Does Berberine Cause Weight Loss? A Research Review

Does Berberine Cause Weight Loss? A Research Review

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Disclaimer: None of the information in this article constitutes medical advice. All statements are merely the opinion of the writer(s). We recommend that patients follow their doctor’s guidance in regard to weight loss.

Berberine is another naturally-derived compound that’s recently gone TikTok-famous for its supposed effects on weight loss. The compound can be derived from various plants, and many online influencers suggest it’s a natural weight loss miracle.

But is berberine actually proven in research studies to cause weight loss, or is it another passing gimmick? Does it cause side effects? How do real users who took berberine for weight loss describe its effects? And what retailer sells the best quality berberine?

In this article we’ll answer all of these questions and more, as we analyze medical studies on berberine and weight loss to give our take on whether the supplement is likely to be effective, or if it’s a waste of money.

We’ll feature unsponsored user reviews including before-and-after images, discuss potential side effects of berberine and share our top berberine supplement recommendation.

Does Berberine Actually Cause Weight Loss?

Berberine has been studied in various clinical trials for its effects on weight.

A 2020 meta-study analyzed results from 12 clinical trials on berberine and weight loss. The researchers reported that trial participants taking berberine lost an average of 4.6 pounds.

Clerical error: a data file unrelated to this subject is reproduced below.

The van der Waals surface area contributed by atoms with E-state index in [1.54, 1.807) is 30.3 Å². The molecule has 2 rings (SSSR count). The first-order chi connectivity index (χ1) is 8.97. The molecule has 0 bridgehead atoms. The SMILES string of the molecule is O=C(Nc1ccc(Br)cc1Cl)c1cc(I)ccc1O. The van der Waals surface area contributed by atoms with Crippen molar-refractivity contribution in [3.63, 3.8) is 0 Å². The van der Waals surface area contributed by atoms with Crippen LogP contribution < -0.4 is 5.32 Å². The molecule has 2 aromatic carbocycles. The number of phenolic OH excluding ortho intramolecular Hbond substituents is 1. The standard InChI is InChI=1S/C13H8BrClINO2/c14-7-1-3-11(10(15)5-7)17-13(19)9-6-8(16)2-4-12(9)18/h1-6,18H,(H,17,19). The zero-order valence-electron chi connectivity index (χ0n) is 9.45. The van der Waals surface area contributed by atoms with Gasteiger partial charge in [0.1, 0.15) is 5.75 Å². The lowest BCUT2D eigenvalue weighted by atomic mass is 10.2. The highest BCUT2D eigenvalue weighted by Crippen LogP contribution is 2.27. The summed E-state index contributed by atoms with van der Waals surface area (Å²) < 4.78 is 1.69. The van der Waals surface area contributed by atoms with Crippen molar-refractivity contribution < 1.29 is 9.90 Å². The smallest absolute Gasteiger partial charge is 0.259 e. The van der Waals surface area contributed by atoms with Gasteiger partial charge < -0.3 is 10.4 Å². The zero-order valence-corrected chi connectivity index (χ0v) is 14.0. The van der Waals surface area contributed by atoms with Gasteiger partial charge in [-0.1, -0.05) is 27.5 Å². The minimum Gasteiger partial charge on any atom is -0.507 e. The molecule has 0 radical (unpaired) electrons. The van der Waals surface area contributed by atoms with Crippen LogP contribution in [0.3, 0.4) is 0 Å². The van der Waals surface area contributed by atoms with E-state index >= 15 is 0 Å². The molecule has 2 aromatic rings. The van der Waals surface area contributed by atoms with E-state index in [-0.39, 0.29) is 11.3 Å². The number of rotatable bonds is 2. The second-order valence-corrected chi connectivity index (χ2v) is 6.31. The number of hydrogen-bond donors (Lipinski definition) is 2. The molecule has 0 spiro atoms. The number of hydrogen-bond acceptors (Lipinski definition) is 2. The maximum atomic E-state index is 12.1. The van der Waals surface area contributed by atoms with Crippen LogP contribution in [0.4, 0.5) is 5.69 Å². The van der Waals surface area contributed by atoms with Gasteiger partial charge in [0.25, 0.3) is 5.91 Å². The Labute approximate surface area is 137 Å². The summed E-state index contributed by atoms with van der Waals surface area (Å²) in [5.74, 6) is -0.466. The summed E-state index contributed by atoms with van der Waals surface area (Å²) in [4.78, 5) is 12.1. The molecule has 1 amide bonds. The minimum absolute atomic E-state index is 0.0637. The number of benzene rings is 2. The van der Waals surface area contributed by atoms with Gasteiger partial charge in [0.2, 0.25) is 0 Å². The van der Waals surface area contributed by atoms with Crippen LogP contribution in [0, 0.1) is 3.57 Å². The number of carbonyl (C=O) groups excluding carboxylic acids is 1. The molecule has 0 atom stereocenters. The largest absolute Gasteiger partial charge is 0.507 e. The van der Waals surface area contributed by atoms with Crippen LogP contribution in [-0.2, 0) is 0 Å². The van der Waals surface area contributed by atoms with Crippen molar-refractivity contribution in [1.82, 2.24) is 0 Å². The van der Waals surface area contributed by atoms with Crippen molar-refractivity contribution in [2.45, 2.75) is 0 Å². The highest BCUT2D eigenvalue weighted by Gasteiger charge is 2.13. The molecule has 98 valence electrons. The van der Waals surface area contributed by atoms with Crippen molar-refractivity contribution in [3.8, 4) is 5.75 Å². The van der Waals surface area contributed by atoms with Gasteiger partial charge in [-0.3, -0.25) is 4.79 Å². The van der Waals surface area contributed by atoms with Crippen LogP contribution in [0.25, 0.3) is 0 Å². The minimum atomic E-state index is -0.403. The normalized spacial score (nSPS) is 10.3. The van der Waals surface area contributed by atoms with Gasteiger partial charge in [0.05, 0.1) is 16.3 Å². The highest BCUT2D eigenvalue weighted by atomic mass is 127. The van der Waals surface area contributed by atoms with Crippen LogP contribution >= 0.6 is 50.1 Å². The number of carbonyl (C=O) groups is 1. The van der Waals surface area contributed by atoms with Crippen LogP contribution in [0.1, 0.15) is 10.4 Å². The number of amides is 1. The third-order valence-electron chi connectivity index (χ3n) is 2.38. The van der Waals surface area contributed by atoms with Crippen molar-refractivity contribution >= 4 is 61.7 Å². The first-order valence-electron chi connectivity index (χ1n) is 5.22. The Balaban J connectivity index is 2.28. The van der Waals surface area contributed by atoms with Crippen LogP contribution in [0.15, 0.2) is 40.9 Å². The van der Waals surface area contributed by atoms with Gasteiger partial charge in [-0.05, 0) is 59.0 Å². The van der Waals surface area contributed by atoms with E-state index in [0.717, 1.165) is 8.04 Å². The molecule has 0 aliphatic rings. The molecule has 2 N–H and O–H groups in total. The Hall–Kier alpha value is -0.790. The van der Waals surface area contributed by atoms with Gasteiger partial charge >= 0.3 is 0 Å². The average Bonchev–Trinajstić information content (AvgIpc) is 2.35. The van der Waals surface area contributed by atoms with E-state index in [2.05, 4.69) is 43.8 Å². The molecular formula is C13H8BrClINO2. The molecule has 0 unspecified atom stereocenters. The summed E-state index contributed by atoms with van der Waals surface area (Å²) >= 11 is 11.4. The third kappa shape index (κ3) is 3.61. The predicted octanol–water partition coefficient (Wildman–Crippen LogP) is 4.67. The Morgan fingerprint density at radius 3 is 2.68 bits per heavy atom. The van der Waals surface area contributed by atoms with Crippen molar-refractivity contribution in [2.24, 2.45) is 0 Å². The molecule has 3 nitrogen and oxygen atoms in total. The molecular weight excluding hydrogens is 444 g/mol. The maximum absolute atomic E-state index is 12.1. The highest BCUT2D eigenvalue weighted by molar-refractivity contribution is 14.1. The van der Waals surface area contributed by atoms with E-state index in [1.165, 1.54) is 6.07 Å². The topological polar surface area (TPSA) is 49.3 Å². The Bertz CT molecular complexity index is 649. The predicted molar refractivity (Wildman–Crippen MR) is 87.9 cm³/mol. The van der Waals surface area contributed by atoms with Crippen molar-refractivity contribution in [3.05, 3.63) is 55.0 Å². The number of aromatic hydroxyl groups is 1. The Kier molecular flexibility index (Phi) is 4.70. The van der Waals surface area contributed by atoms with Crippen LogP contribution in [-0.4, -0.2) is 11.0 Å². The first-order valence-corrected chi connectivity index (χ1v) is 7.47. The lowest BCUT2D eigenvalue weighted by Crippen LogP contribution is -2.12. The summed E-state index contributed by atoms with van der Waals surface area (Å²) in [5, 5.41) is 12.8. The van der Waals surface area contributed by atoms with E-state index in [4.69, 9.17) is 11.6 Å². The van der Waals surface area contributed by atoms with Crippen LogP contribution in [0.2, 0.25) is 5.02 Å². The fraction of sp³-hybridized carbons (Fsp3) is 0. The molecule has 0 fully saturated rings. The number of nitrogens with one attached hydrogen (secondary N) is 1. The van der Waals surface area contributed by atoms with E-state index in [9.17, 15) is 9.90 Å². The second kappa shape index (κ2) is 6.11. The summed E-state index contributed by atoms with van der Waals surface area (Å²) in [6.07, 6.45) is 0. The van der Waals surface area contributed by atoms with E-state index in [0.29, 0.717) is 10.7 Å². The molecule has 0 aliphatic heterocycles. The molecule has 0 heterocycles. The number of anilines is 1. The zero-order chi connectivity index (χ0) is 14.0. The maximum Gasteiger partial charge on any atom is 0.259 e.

The duration of the trials varied from 1 to 24 months, but most of the trials were 3 months long. This suggests a potential annualized weight loss of 18.4 pounds from berberine supplementation.

A medical review published in the Biomedicine & Pharmacotherapy journal analyzed test tube studies, animal studies and human studies to determine the effects of berberine on weight.

The study authors concluded that berberine caused modest weight gain on average, and also had favorable effects on cholesterol and blood sugar.

A 2012 clinical trial reported that berberine caused an average weight loss of five pounds over 12 weeks in obese subjects. This suggests a potential annualized weight loss of 20 pounds.

The total dose used in the above-linked trial was 1,500 milligrams (mg) per day split across three daily dosings of 500 mg.

Overall, we consider the research on berberine for weight loss to be convincing. We do not recommend taking berberine as a standalone treatment for obesity or any other medical condition, but it may be worth consulting with a doctor about.

Before discussing potential side effects of this compound, we’ll feature some unsponsored berberine user reviews in the next section.

Real People Try Berberine

A YouTube creator named "Rundown With Rachel" shared her experience trying berberine for weight loss:

A YouTube creator named Jeanine Escobar shared her experience using berberine for weight loss: 

Does Berberine Cause Side Effects?